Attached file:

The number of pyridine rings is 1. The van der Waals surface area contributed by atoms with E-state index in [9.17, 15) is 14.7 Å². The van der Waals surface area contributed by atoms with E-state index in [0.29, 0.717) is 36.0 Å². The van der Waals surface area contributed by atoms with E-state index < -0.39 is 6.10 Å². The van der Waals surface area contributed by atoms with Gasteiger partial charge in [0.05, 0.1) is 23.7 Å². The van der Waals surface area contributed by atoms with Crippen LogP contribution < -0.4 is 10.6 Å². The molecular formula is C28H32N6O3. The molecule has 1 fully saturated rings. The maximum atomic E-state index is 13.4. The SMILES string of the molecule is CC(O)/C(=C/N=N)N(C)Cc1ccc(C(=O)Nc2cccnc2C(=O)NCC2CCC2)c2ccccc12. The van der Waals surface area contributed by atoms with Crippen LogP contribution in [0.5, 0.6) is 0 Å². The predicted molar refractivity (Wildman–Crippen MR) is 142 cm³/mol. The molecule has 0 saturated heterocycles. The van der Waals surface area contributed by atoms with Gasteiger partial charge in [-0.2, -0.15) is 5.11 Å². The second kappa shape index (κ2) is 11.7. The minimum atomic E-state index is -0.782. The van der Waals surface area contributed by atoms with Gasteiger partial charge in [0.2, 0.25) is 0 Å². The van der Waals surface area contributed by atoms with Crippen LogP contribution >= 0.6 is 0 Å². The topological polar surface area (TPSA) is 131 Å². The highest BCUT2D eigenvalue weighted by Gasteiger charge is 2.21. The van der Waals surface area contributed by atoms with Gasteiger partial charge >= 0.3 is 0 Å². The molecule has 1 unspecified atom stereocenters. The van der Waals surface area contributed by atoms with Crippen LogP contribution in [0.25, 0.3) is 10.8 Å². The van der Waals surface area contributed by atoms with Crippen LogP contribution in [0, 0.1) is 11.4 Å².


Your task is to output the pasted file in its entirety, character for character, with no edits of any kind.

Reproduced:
The number of pyridine rings is 1. The van der Waals surface area contributed by atoms with E-state index in [9.17, 15) is 14.7 Å². The van der Waals surface area contributed by atoms with E-state index in [0.29, 0.717) is 36.0 Å². The van der Waals surface area contributed by atoms with E-state index < -0.39 is 6.10 Å². The van der Waals surface area contributed by atoms with Gasteiger partial charge in [0.05, 0.1) is 23.7 Å². The van der Waals surface area contributed by atoms with Crippen LogP contribution < -0.4 is 10.6 Å². The molecular formula is C28H32N6O3. The molecule has 1 fully saturated rings. The maximum atomic E-state index is 13.4. The SMILES string of the molecule is CC(O)/C(=C/N=N)N(C)Cc1ccc(C(=O)Nc2cccnc2C(=O)NCC2CCC2)c2ccccc12. The van der Waals surface area contributed by atoms with Crippen LogP contribution in [0.5, 0.6) is 0 Å². The predicted molar refractivity (Wildman–Crippen MR) is 142 cm³/mol. The molecule has 0 saturated heterocycles. The van der Waals surface area contributed by atoms with Gasteiger partial charge in [-0.2, -0.15) is 5.11 Å². The second kappa shape index (κ2) is 11.7. The minimum atomic E-state index is -0.782. The van der Waals surface area contributed by atoms with Gasteiger partial charge in [0.2, 0.25) is 0 Å². The van der Waals surface area contributed by atoms with Crippen LogP contribution >= 0.6 is 0 Å². The topological polar surface area (TPSA) is 131 Å². The highest BCUT2D eigenvalue weighted by Gasteiger charge is 2.21. The van der Waals surface area contributed by atoms with Gasteiger partial charge >= 0.3 is 0 Å². The molecule has 1 unspecified atom stereocenters. The van der Waals surface area contributed by atoms with Crippen LogP contribution in [0.25, 0.3) is 10.8 Å². The van der Waals surface area contributed by atoms with Crippen LogP contribution in [0, 0.1) is 11.4 Å².